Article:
Dial in feeding. Easier said than done right? Wrong! Almost every brand of well-known cannabis fertiliser offers a feeding chart free to download from their respective websites. Granted, not all cannabis varieties will respond in the same way to fertilisers.
Genetics are the cause of all kinds of cannabis leaf deformities and mutations. Some strains occasionally have a tendency towards curly leaves or other odd traits. Most growers will thin out these plants. All the shrewd cultivator can do is write it off as bad luck.
Indoor growers must constantly maintain the optimal environmental conditions. This starts with optimal light distance. The only way to keep the plant canopy in the sweet spot is to measure and adjust until mature plants peak in height during mid-late bloom, depending on the strain. Moreover, indoor growers can utilise air-con and fans to keep the grow-op cool.
Cold temperatures can cause curly cannabis leaves too. Eventually, all kinds of leaf discolouration will develop. Sure, cooler nighttime temps late in bloom can add a dash of purple charm to buds, but prolonged exposure to temperatures below 10°C will kill your plants. Flowers will be loose and leafy if plants even make it to harvest. Coupled with high RH, buds will be moist and become vulnerable to Botrytis, AKA bud rot.
Indoors, if temps are too low, you can always add more grow lights and turn a negative into a positive. Outdoor growers might consider an early harvest, or if possible, moving plants indoors at night. Cannabis is a hardy plant species, but outside of the optimal 20–28°C temperature range, leaves will curl or claw.
Heat stress can occur indoors or outdoors. If you see curling and nasty-looking brown fringing, your cannabis leaves are sending you a distress signal. Cannabis plants can photosynthesise efficiently at moderate temperatures up to 28°C. Anything above 30°C and your plants are in the danger zone. Combine this with low RH and you’ve got real problems. New leaves will grow gnarly and old leaves will curl yellow and maybe even burn to a rusty, brown crisp.
There are numerous reasons why you might find curly cannabis leaves in your grow-op. This guide will explain why this phenomenon occurs, and what you can do to prevent it from ruining your final product.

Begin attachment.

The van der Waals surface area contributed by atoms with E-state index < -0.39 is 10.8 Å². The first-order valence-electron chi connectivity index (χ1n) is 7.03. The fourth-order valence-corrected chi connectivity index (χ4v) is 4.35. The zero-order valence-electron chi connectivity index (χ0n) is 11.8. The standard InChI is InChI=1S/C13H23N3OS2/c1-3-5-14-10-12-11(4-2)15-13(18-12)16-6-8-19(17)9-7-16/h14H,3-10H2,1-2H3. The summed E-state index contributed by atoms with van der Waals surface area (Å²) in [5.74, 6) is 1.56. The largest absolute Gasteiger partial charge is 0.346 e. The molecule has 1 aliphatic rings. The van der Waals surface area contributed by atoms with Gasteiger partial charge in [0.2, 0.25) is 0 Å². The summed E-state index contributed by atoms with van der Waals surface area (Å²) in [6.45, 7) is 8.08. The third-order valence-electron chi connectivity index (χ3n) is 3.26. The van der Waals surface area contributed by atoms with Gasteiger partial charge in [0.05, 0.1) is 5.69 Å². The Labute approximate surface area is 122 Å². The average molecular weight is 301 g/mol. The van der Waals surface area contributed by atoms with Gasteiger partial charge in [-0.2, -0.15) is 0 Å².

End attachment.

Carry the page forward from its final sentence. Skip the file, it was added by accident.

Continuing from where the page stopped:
“Water mould” microorganisms are just like vampires; you have to invite them in before they can do any harm. Keep them out of the garden by making sure they are not welcome. Maintaining an effective wet-dry cycle is all it takes. If you can pick up your pots, do it. Then you can tell by their weight when it’s time to water.
Cannabis plants can’t vocalise a call for help—but they can send signals to tell you all is not well. If you see leaves either clawing or curling, there is trouble with the trees. Don’t ignore their pleas. This blog will help you identify the causes and cures for curly cannabis leaves.
Cannabis leaves curling or clawing are signs your plants are suffering. Something is going wrong in the garden. This blog will help you save the stash.
Not enough water can cause this symptom, but if it does not correct itself after a good drink, this is not likely the issue.
If you are growing these plants in containers or planting beds and not hydroponically, make sure that the media you are growing in is well-drained and porous so that excess water can drain through. A moisture meter can help to identify how wet your media is and whether or not this may be the cause.
There are several possibilities regarding what could be causing your curling leaves. Curled leaves that are not accompanied by any necrosis or browning of the foliar edges may be attributable to nutrient excess, insect damage, water, other cultural issues, or even possibly the genetics of your plant.
There’s a slight curling of the outer edges of the top leaves of my plant seven weeks into my indoor grow. What should I do? No burning on the tips or anywhere else.
Several different species of mites, including Broad mites, Cyclamen mites, and Russet mites may be feeding on your plant leaves and leave curled leaves in their wake as a result of a substance that they inject into the foliage while feeding.
Generally, though, there will be other symptoms appearing shortly after you notice the curling such as a change of color (yellow to brown) or a speckled appearance to the leaves.
Another likely culprit that can be easily checked and remedied is if you are growing these plants in pots and if they have become root-bound. If this is the case, scuff up the roots and pull them away from the root ball before transplanting them into a larger container.
If none of these seem to be the cause of the leaf curl that you are experiencing, the symptoms may be caused by a mite infestation.
Your plant may also just be showing signs of stress due to cultural factors. Is the curling just on one side? This could be an environmental problem due to continual and proximal exposure to a fan.
There are several possibilities regarding what could be causing your curling leaves. Curled leaves that are not accompanied by any necrosis or browning of…